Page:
Equity Sector Weights
I remain overweight my North American benchmark Financials, Energy, Materials, Industrials, Consumer Discretionary and Real Estate. I remain underweight Consumer Staples, Healthcare, Technology, Utilities and Communications. I continue to favour cyclical industries over both growth and defensive ones with their pricing power helping them to pass on their raw material cost increases to their clients. Given the high probability of rising rates this year, growth sectors like Technology and US Communication stocks will have difficulty performing as well as they have performed with PE multiple contractions widely expected for these groups. Once again, I would maintain exposure to all groups but reduce and increase sector weights as highlighted.
Individual Equity Changes
In a portfolio blog dated December 15th, I reduced my precious metal exposure by deleting Pan American Silver, Barrick Gold, Kirkland Lake and the US GDX ETF.
In a portfolio blog dated December 30th, I added InterRent Reit to both portfolios in the REIT sector. The current dividend yield is 2.05% that is well covered by cash flow. The Reit’s net operating income is spread between Ontario and Quebec at 52% and 18.5% respectively. The 3rd quarter saw a 7.7% increase year over year in total suites and a 5% increase in average rents. Adjusted funds from operations rose by 13.2% year over year. EBITDA is expected to grow by 21% this year.
In a portfolio blog dated January 3rd, 2022, I added the US mid cap equity First Trust ETF, FNX US to both portfolios. Its distribution yield is currently 0.95% and its weighted average PE is much lower than the S&P 500 index at only 13.31 times.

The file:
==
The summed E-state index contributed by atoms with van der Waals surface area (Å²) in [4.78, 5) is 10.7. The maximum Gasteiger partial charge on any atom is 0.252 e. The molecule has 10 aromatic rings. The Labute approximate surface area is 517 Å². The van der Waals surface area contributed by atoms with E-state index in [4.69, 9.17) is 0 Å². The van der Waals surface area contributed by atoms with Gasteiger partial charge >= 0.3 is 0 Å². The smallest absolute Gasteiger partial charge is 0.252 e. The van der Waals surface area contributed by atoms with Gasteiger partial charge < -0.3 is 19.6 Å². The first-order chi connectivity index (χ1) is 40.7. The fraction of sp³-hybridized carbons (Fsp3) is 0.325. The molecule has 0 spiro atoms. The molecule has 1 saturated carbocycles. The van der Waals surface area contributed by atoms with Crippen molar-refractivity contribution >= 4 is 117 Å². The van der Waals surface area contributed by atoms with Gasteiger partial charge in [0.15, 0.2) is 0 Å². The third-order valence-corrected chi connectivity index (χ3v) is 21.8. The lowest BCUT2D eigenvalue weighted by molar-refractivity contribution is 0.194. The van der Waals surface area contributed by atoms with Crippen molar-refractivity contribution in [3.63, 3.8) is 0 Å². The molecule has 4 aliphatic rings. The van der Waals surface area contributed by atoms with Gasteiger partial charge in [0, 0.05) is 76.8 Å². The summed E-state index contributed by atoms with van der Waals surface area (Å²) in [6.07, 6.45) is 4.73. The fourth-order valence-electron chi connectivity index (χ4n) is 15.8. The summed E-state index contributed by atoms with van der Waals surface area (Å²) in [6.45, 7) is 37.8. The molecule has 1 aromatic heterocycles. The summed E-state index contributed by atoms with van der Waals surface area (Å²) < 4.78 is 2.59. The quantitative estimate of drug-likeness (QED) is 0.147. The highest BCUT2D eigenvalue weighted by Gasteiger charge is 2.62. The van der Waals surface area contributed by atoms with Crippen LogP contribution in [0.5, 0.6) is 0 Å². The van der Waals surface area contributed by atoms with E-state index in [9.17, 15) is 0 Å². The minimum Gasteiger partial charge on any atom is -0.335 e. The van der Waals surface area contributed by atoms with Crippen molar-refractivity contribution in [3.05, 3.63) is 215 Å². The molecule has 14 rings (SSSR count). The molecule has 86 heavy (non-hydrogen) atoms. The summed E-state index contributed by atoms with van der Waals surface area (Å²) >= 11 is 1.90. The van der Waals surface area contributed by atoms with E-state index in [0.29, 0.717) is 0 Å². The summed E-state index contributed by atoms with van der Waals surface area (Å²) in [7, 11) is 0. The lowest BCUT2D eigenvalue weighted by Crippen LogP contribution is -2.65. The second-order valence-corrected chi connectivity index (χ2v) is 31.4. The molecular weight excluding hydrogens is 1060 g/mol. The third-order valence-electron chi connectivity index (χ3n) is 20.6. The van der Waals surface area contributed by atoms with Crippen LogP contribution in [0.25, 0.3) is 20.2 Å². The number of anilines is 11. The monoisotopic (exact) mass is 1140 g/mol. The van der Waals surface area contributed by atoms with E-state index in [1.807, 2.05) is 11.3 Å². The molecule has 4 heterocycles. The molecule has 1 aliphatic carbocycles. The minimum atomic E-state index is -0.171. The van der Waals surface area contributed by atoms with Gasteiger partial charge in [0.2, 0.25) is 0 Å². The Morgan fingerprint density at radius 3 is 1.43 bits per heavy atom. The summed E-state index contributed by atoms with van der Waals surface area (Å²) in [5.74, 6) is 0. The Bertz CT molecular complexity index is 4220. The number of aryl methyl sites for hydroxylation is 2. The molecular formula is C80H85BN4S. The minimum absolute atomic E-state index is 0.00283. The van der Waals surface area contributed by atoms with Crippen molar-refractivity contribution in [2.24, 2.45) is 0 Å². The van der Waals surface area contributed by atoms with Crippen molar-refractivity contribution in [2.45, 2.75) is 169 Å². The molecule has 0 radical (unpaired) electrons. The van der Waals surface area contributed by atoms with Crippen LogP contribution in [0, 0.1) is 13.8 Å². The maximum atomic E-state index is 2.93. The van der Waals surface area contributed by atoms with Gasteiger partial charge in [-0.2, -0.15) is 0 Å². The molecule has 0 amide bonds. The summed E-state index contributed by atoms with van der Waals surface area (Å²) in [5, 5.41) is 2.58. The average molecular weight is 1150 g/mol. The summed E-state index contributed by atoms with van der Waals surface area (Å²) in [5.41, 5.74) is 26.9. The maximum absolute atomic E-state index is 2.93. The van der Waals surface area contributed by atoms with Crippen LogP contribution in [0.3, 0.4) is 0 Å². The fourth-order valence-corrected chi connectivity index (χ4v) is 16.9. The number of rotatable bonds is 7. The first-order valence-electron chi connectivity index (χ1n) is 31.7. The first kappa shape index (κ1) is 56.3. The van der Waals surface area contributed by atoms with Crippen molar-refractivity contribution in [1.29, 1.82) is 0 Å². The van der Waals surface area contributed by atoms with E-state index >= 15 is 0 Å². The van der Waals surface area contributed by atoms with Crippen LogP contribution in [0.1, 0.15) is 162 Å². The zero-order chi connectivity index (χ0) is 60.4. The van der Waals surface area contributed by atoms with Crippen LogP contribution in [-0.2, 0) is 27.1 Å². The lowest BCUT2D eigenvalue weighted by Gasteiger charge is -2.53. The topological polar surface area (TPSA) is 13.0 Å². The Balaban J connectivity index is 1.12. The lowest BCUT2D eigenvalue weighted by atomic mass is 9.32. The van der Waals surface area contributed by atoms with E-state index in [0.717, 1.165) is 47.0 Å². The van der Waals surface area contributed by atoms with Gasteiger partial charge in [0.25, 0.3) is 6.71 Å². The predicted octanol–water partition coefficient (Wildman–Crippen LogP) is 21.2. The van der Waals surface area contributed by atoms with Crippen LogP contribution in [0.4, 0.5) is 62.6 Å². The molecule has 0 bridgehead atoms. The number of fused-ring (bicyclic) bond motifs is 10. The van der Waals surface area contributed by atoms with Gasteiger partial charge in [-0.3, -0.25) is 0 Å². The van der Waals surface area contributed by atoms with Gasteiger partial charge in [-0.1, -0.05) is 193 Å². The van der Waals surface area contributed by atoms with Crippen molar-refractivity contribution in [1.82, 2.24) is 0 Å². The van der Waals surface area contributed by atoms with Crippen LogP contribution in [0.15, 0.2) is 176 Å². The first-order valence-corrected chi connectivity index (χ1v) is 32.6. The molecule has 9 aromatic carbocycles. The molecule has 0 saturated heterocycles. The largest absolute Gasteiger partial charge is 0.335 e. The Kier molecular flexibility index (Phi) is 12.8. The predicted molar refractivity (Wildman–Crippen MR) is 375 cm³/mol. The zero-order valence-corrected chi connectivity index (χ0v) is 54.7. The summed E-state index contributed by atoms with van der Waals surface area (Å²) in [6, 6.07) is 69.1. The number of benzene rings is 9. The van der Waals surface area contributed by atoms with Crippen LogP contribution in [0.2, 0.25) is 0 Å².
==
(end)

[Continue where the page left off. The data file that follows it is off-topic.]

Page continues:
I am deleting both Capital Power and Boralex from both portfolios in the Utility sector. While Capital Power is cheaper than many of its peers on a Price / TTM Funds from Operations basis, both its 2021 performance and its projected growth in EBITDA for 2022 is very low. Boralex is one of the most expensive stocks in the Utility sector, yet its projected growth this year in EBITDA is on the low side.
I am adding Northland power to both portfolios. While the fundamentals slowed sharply in 2021, its projected growth in both revenues and EBITDA this year is very favourable.
Lastly, I am adding Brookfield Renewable Partners BEP.UN to both portfolios in the Utilities sector. Its current dividend yield is 3.59%. Last year the renewable energy companies did not perform very well. However, at current prices Brookfield Renewable Partners is trading at a Price to Trailing 12 months Funds from Operations of only 6.93 times, much cheaper than most of the domestic utilities. In addition, its projected growth in Funds from Operations is in the range of 8-10% for 2022. While its balance sheet is more levered than other utilities, this is solely how the parent, Brookfield Asset Management, accounts for its subsidiaries’ debt. The parent calls their debt non recourse, implying that the parent is not responsible in the case of bankruptcy. At first this appears very unfavourable for the subsidiaries. However, after closely studying the Brookfield empire of companies, I have come to a more favourable conclusion for the subsidiaries. Last year one of the parent companies’ real estate subsidiaries was in some financial difficulty and the parent company bailed them out even though their debt arrangement indicates non recourse.